The Wonderful World of FlopTok

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TikTok/@badussyworria101 TikTok/@carmenfromlana TikTok/@carmenfromlana TikTok/@vojainae TikTok/@floptropicamore

The beauty of FlopTok, which takes our flop era and turns it into a niche online culture, has metamorphosized over the years. What began as a subsection of low-quality, ‘Stan Twitter’ memes has become an intricate online society with its own island (Floptropia), citizens (Flops), and countless other world-building techniques that would make J. R. R. Tolkien tremble.

But what exactly is FlopTok? How can you even sum it up?

“FlopTok is a TikTok-specific form of shitposting which utilizes abstract and surrealist humor,” digital culture professor Jessica Rauchberg told Passionfruit.

What sets FlopTok apart is its audience’s active role in building the community and its surrounding lore.

“FlopTokers simultaneously consume and create content that builds the genre in new and exciting ways,” Jessica explained. “Instead of simply participating as an audience member, [FlopTokers] have a unique say in contributing to FlopTok memes through remixing and restyling.”

One example of a FlopTok meme that successfully broke into the mainstream was the “Cupcakke remixes” — a series of explicit remixes of songs by rapper Cupcakke that became increasingly verbose, complex, and senseless with each reproduction.

According to digital culture journalist Kelsey Weekman, the absurdity of these memes is actually a sign of authenticity.

“We’re constantly hearing that people crave authenticity as a break from the perfectly polished social media content that’s rotting our brains, but I think what people really want is absurdity,” Weekman said. “Surreal, post-ironic, bizarre memes offer a sort of counter to that constant perfection.”

Rewind back to late 2020, in the thick of the pandemic. Back then, FlopTok was essentially a style of purposefully bad TikToks people made about being in their ‘flop era.’ But in the years since, it has developed into a deep-fried, ultra-ironic inner world including events like the “Badussy War” and figureheads such as “Founding Mothers” — two of whom look suspiciously like reality TV star Kris Jenner and rapper Cupcakke.

In case you’re wondering what the heck I’m talking about, I’ll attempt to explain this absurdist fictional landscape. Like many nations, the fictional land of Floptropica was built on bloodshed, with the near-century-long Badussy War starting in 1903. It started after Cardiac B. Arrest, supreme queen of Bussyland, tried to tear Queen Abby Lee of the Abby Lee Dance Company’s wig off. This soon escalated to Rupaul, Empress of Twinkia, Nicole Maraj, President of the United States of Barbica, and Jiafei, Queen of Products, jumping to Abby’s defense and mobilizing their respective nations. This led to The Twinks and The Dancers crossing the Barbussy border and invading Bussyland.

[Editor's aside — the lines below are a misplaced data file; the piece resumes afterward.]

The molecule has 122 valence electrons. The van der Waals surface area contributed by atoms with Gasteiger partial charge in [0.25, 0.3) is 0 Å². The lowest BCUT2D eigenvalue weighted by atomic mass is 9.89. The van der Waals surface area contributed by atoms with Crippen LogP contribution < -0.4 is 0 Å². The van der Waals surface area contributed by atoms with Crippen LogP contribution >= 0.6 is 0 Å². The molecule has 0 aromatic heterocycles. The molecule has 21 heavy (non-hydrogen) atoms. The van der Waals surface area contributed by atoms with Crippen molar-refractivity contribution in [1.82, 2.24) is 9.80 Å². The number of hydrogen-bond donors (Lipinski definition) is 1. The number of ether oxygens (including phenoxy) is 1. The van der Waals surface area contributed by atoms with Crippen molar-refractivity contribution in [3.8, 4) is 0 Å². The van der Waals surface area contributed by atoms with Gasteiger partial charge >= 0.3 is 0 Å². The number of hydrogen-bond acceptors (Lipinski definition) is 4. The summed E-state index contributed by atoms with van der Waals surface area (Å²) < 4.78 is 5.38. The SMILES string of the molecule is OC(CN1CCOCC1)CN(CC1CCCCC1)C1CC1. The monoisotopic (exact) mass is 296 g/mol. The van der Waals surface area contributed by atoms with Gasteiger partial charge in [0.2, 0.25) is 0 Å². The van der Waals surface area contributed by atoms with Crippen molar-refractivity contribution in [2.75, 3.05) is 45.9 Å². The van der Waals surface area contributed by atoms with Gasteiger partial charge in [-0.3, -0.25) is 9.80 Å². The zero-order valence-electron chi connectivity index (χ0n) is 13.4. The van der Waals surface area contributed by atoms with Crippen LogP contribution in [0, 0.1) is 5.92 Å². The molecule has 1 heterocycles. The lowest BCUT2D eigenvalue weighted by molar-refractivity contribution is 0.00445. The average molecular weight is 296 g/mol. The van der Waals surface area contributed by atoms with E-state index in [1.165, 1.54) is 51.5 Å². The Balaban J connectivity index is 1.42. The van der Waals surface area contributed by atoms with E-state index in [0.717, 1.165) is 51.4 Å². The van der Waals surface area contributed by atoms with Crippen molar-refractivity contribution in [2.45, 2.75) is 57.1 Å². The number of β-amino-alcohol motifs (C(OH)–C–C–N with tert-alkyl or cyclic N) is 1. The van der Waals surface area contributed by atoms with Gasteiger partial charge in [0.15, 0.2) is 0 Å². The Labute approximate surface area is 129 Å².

A large amount of FlopTok’s content, which has 19.9 billion views under the FlopTok tag, is based around this fictional war and usually consists of black and white, low-resolution edits of Kris Jenner, Nicki Minaj, and Trisha Paytas poorly photoshopped into military imagery. It’s worth remembering that the ‘poorly’ part here is especially important — the beauty of Floptok is that it all has an undercurrent of being just that little bit crappy.

And if you’re completely and utterly confused by this convoluted lore, then that’s fine, too. Firstly because there’s a full comprehensive Wiki site dedicated to the lore, and secondly, because, as media psychologist Pamela Rutledge explains, this confusion is kind of the point of FlopTok.

“FlopTok is esoteric and hard to understand by those not in the know, which enhances the value of being ‘in,’” she told Passionfruit. “The appeal of Floptropica/FlopTok to members is that it doesn’t make sense to a lot of people. ‘In-groups’ have always been defined by shared specialized content, jargon, and behaviors, from Star Trek to the Masons. This is another way of creating community, affiliation, and a sense of belonging through a fan culture.’

This “insularity” was also identified as a selling point of FlopTok by digital culture blogger Kieran Press-Reynolds.

“FlopTok seems like an insular haven for people (especially LGBTQ) to create media/myths about beloved celebrities and foster community in an often fractured and impersonal internet landscape,” Press-Reynolds told Passionfruit. 

FlopTok’s subversive nature, which involves celebrating failure as opposed to disparaging it, was also identified as a selling point by Press-Reynolds, as he noted that “celebrating ‘flopping’ as opposed to victory is a fun twist.”

“There’s a kind of melodrama or soap opera aspect where failure becomes sort of endearing,” he said.

Ultimately, when it comes to FlopTok, journalist Weekman notes that while it might seem effortless on the outside, it’s actually a lot more contrived than you think.

“People who spend a lot of time online, especially people who grew up with memes and platforms and creators everywhere, respond to that weird randomness we see with FlopTok because it feels fresh, even if it’s just as performative and strategic as any other kind of humor,” she said. 

“And I think it’s particularly popular on TikTok because it’s so immersive, it’s easy to find other overexposed weirdos like yourself and build a little community of content. You’re just building on memes and references instead of actually talking to each other.”

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